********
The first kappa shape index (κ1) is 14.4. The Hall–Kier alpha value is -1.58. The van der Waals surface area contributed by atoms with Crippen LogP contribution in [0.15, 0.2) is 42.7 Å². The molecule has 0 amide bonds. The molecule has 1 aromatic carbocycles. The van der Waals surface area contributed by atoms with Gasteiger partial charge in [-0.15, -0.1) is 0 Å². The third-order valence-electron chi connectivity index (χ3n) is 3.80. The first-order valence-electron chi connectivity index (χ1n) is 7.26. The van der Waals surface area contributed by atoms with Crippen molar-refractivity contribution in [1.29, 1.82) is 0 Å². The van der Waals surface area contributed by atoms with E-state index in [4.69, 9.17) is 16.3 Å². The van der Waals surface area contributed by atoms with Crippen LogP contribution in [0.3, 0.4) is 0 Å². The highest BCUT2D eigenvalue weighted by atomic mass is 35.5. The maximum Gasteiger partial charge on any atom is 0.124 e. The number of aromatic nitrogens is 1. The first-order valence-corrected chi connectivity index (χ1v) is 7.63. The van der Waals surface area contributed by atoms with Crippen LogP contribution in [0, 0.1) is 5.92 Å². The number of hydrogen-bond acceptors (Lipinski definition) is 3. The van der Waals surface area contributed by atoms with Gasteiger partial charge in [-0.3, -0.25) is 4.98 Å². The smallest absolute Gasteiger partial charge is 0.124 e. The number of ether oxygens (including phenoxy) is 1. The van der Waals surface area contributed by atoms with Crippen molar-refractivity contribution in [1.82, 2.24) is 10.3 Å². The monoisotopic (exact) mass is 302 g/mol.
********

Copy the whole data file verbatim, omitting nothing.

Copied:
The first kappa shape index (κ1) is 14.4. The Hall–Kier alpha value is -1.58. The van der Waals surface area contributed by atoms with Crippen LogP contribution in [0.15, 0.2) is 42.7 Å². The molecule has 0 amide bonds. The molecule has 1 aromatic carbocycles. The van der Waals surface area contributed by atoms with Gasteiger partial charge in [-0.15, -0.1) is 0 Å². The third-order valence-electron chi connectivity index (χ3n) is 3.80. The first-order valence-electron chi connectivity index (χ1n) is 7.26. The van der Waals surface area contributed by atoms with Crippen molar-refractivity contribution in [1.29, 1.82) is 0 Å². The van der Waals surface area contributed by atoms with E-state index in [4.69, 9.17) is 16.3 Å². The van der Waals surface area contributed by atoms with Crippen LogP contribution in [0.3, 0.4) is 0 Å². The highest BCUT2D eigenvalue weighted by atomic mass is 35.5. The maximum Gasteiger partial charge on any atom is 0.124 e. The number of aromatic nitrogens is 1. The first-order valence-corrected chi connectivity index (χ1v) is 7.63. The van der Waals surface area contributed by atoms with Crippen LogP contribution in [0, 0.1) is 5.92 Å². The number of hydrogen-bond acceptors (Lipinski definition) is 3. The van der Waals surface area contributed by atoms with Gasteiger partial charge in [-0.3, -0.25) is 4.98 Å². The smallest absolute Gasteiger partial charge is 0.124 e. The number of ether oxygens (including phenoxy) is 1. The van der Waals surface area contributed by atoms with Crippen molar-refractivity contribution in [1.82, 2.24) is 10.3 Å². The monoisotopic (exact) mass is 302 g/mol.